Lyrics appear to take shots
Album release had interesting timing
If you missed Beyoncé and Jay-Z dropping their “Everything Is Love” album this weekend, seriously where have you been?
The joint album is filled with lyrics that some fans interpret to be about settling old scores, shading frenemies and blasting their haters.
Here’s a list of some of those people who may – or may not – be catching heat on the Carter album.
If you are going to hang with the Carters, you need to be aware of the omertà.
Bey and Jay are famously private. So when “Girls Trip” star Haddish spilled tea about another star who allegedly tried to step to Jay and then bit Beyoncé on the face, there was a collective gasp from the Beyhive.
On “Heard About Us” the couple has these lines:
“Yeah, we the ones that you heard about/Make big noise, big noise/We don’t need no voucher/Yeah, we the one’s y’all worried about/We good, we good, keep us out your mouth.”
(Haddish is a celebrity spokesperson for Groupon).
Fans also thought Queen Bey was shading Haddish months ago with a line in the DJ Khaled song “Top Off.”
“If they tryna party with the queen they gonna have to sign a non-disclosure,” Beyoncé says in the song.
Jay-Z and Kanye West have been longtime friends and collaborators.
But they have also had their issues in recent years, reportedly falling out after the Carters failed to attend West’s 2014 wedding to Kim Kardashian.
West went on a rant at one of his 2016 concerts, saying there wouldn’t be a follow to his joint album with Jay-Z, “Watch the Throne.” West also berated his fellow rapper for not supporting him enough after Kardashian West was robbed in Paris.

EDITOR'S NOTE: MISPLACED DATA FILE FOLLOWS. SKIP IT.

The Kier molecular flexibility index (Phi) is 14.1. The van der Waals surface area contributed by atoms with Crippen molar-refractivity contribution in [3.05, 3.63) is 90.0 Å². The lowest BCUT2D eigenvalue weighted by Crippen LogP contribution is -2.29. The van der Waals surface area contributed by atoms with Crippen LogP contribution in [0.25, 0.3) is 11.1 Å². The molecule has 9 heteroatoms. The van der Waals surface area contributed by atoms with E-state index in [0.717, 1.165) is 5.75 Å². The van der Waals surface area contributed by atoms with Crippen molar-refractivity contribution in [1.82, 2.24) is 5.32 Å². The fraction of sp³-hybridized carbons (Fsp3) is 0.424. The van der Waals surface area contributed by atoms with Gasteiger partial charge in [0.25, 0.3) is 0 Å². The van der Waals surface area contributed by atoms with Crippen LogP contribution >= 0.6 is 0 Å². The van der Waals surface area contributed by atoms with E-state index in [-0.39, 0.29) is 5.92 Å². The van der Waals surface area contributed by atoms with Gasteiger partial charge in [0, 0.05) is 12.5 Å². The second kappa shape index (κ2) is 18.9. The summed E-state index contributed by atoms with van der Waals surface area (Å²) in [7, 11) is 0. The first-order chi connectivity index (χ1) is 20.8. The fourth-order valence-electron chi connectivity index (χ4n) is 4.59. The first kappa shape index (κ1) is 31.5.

“Don’t call me, after the robbery, and say ‘How you feelin’?’ You wanna know how I’m feeling? Come by the house,” West said.”Bring the kids by the house, like we’re brothers.”
The world now knows that the Carters were having some marital issues back when the Kardashian West nuptials occurred (remember Elevatorgate?), and Jay-Z appears to address that in the song “Friends.”
“I ain’t goin’ to nobody nothin’ when me and my wife beefin’/ I don’t care if the house on fire, I’m dyin’, n–ga, I ain’t leavin’/ Ty-Ty take care of my kids, after he done grievin’/ If y’all don’t understand that, we ain’t meant to be friends,” Jay-Z raps.
And in the song “LoveHappy,” there are these lines: “To get her back, I had to sweat her/ Y’all could make up with a bag, I had to change the weather/ Move the whole family West, but it’s whatever/In a glass house still throwing stones/Hova, Beysus, watch the thrones.”
Drake is another artist that Jay-Z has layers with.
Not only did the Canadian rapper sign a deal with Apple – a competitor to Jay-Z’s Tidal streaming service – but Drake once rapped that he was on Jay’s level in the song “Summer Sixteen.”
Jigga appears to respond to all that in the song “Boss,” throwing in a dig about Drake posting a fake invoice during his beef for Pusha-T.
Jay-Z raps “N—-s rather work for the man than to work with me/Just so they can pretend they on my level, that s–t is irkin’ to me/Pride always goeth before the fall, almost certainly/It’s disturbing what I gross/Survey says you not even close/Everybody’s bosses ‘til it’s time to pay for the office/To them invoices, separate the men from the boys, over here.”
It’s not so much lyrics that have some believing that “Everything Is Love” disses the rapper, but timing.
The joint album dropped the same weekend as the eagerly awaited Nas project, “Nasir.” Produced by Kanye West, many folks did not think the timing of the Carter album was a coincidence.
Nas and Jay-z previously had a decade long beef starting in the 1990s that mostly played out on wax.
The pair made peace, shook hands and performed together at the “I Declare War” concert in 2005.